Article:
Reduce the multipliers that the retail banks can lend against (I really hate ‘deleverage’ as a word). Make them rely on their own due diligence when lending money out, rather than trying to hide behind an insurance policy. Boring retail banking was a very effective damper for a lot of years – let’s have it back.

    In short, make these organisations responsible for the consequences of their own actions. If a bank too big to fail, it’s too big to be allowed the freedom to make a significant mistake.

  3. Waramess
    Posted July 3, 2009 at 8:23 am | Permalink

    All of todays posts are most eloquently covered by the following:

    http://www.bloomberg.com/avp/avp.htm?N=av&T=Harvard%27s%20Ferguson%20Expects%20%60Protracted%27%20Low%20U.S.%20Growth&clipSRC=mms://media2.bloomberg.com/cache/vVWD2592hVG0.asf

    A real must for anyone with ten minutes to spare

  4. DBC Reed
    Posted July 3, 2009 at 8:54 am | Permalink

    Can we be sure that just looking over the balance sheets of banks annually will be sufficient to identify problems?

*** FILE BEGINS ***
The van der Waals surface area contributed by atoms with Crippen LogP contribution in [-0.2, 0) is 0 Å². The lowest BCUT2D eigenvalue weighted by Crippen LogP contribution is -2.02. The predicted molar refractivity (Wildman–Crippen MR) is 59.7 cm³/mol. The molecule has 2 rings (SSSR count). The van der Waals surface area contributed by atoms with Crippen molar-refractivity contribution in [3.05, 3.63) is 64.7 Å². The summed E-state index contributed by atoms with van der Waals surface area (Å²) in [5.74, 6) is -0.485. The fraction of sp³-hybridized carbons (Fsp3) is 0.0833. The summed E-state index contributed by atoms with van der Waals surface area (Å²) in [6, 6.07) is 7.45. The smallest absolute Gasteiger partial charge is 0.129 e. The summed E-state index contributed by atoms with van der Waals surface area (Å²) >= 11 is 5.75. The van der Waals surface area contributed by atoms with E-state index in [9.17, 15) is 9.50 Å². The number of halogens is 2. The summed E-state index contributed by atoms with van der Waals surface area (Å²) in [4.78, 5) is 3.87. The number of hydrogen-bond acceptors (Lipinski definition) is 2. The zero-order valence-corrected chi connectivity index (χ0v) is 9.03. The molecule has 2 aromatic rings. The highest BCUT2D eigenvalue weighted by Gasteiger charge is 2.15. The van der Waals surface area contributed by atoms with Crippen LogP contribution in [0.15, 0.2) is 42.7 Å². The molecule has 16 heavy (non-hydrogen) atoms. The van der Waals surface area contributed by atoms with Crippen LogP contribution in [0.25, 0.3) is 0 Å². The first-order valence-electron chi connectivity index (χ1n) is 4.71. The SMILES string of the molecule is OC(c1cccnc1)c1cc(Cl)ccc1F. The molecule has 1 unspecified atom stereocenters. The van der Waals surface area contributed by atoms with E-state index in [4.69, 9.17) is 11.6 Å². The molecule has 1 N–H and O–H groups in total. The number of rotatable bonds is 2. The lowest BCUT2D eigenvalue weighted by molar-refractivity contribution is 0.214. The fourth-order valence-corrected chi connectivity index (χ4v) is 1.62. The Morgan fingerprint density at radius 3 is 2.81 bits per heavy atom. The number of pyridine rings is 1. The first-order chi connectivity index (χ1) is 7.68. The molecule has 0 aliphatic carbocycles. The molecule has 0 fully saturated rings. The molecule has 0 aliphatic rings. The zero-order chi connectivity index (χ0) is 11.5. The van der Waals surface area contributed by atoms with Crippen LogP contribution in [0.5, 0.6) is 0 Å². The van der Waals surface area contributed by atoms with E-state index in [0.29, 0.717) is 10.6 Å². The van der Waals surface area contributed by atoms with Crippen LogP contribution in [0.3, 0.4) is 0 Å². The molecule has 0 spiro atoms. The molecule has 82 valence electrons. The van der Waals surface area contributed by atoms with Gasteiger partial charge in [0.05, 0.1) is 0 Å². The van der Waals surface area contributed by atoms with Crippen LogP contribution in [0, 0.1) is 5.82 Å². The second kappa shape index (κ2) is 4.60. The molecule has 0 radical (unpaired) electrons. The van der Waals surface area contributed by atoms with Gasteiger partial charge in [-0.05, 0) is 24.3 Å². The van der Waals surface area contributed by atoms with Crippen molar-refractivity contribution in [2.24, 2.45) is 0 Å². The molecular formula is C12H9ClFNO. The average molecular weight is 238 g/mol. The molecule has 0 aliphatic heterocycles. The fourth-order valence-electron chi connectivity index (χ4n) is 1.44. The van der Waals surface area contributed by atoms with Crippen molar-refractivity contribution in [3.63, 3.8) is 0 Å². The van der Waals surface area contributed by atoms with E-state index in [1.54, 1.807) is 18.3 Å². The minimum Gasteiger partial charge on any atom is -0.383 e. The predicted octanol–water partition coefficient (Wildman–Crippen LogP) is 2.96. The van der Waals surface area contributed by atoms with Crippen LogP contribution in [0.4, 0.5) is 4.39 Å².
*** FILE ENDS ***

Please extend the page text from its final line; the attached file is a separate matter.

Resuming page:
Nobody remembers the Barings debacle,which should have given the banking industry advanced notice that respected institutions could be hollowed out and the evidence concealed : in advance of the Credit Crunch that is.
    Conceivably the sub-prime backed toxic assets whose implosion started the Credit crunch proper,would have appeared quite reliable on balance sheets since they had received triple A ratings.
    It is difficult to see what the regulatory authorities over here could have done when so much worthless paper was being produced in the States and pushed round international markets .

    Reply: It is not easy preventing or spotting a Barings style collapse, where things went wrong within the bank itself and where the official figures do not reveal the damage until it is too late. It took the Board by surprise, as well as the regulators.The overextension of credit by most banks in 2005-7 was in contrast easy to spot from annual published figures. The off balance sheet items were clear, but more importantly the on balance sheet items were excessive.